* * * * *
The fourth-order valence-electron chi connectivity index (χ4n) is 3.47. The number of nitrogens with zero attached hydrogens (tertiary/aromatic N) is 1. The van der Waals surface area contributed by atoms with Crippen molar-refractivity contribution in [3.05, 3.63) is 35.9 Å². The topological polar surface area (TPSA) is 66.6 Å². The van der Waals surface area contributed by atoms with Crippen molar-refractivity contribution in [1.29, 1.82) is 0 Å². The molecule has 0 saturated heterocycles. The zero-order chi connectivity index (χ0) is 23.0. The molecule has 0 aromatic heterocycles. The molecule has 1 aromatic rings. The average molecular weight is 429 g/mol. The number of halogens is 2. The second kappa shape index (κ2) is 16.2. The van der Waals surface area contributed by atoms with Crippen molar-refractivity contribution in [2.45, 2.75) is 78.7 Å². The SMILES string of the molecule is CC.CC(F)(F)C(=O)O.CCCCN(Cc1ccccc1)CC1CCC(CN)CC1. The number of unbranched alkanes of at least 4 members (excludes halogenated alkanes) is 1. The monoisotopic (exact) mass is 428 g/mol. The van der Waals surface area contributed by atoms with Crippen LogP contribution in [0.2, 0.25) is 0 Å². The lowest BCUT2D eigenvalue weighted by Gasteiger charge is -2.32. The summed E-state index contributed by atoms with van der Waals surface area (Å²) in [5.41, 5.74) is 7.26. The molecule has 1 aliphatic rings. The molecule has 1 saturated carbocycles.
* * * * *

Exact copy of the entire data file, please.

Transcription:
The fourth-order valence-electron chi connectivity index (χ4n) is 3.47. The number of nitrogens with zero attached hydrogens (tertiary/aromatic N) is 1. The van der Waals surface area contributed by atoms with Crippen molar-refractivity contribution in [3.05, 3.63) is 35.9 Å². The topological polar surface area (TPSA) is 66.6 Å². The van der Waals surface area contributed by atoms with Crippen molar-refractivity contribution in [1.29, 1.82) is 0 Å². The molecule has 0 saturated heterocycles. The zero-order chi connectivity index (χ0) is 23.0. The molecule has 0 aromatic heterocycles. The molecule has 1 aromatic rings. The average molecular weight is 429 g/mol. The number of halogens is 2. The second kappa shape index (κ2) is 16.2. The van der Waals surface area contributed by atoms with Crippen molar-refractivity contribution in [2.45, 2.75) is 78.7 Å². The SMILES string of the molecule is CC.CC(F)(F)C(=O)O.CCCCN(Cc1ccccc1)CC1CCC(CN)CC1. The number of unbranched alkanes of at least 4 members (excludes halogenated alkanes) is 1. The monoisotopic (exact) mass is 428 g/mol. The van der Waals surface area contributed by atoms with Crippen LogP contribution in [0.2, 0.25) is 0 Å². The lowest BCUT2D eigenvalue weighted by Gasteiger charge is -2.32. The summed E-state index contributed by atoms with van der Waals surface area (Å²) in [5.41, 5.74) is 7.26. The molecule has 1 aliphatic rings. The molecule has 1 saturated carbocycles.